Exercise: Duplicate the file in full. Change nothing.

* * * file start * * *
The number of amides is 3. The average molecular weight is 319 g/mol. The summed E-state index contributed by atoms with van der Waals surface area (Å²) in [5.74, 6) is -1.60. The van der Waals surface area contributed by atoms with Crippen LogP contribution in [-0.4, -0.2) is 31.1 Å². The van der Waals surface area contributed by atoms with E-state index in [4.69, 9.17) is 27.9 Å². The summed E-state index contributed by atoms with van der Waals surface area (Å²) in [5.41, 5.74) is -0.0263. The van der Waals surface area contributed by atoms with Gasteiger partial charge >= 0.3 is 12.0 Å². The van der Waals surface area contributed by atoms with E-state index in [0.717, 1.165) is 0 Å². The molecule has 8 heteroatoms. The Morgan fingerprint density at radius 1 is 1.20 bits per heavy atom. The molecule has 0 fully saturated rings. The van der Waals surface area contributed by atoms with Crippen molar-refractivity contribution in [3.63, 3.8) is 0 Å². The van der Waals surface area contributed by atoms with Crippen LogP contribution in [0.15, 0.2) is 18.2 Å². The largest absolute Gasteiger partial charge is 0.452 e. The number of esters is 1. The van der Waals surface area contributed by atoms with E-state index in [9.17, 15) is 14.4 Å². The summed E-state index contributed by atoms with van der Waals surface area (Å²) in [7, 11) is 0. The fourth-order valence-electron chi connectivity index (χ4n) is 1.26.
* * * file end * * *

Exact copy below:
The number of amides is 3. The average molecular weight is 319 g/mol. The summed E-state index contributed by atoms with van der Waals surface area (Å²) in [5.74, 6) is -1.60. The van der Waals surface area contributed by atoms with Crippen LogP contribution in [-0.4, -0.2) is 31.1 Å². The van der Waals surface area contributed by atoms with E-state index in [4.69, 9.17) is 27.9 Å². The summed E-state index contributed by atoms with van der Waals surface area (Å²) in [5.41, 5.74) is -0.0263. The van der Waals surface area contributed by atoms with Gasteiger partial charge >= 0.3 is 12.0 Å². The van der Waals surface area contributed by atoms with E-state index in [0.717, 1.165) is 0 Å². The molecule has 8 heteroatoms. The Morgan fingerprint density at radius 1 is 1.20 bits per heavy atom. The molecule has 0 fully saturated rings. The van der Waals surface area contributed by atoms with Crippen molar-refractivity contribution in [3.63, 3.8) is 0 Å². The van der Waals surface area contributed by atoms with Crippen LogP contribution in [0.15, 0.2) is 18.2 Å². The largest absolute Gasteiger partial charge is 0.452 e. The number of esters is 1. The van der Waals surface area contributed by atoms with E-state index in [9.17, 15) is 14.4 Å². The summed E-state index contributed by atoms with van der Waals surface area (Å²) in [7, 11) is 0. The fourth-order valence-electron chi connectivity index (χ4n) is 1.26.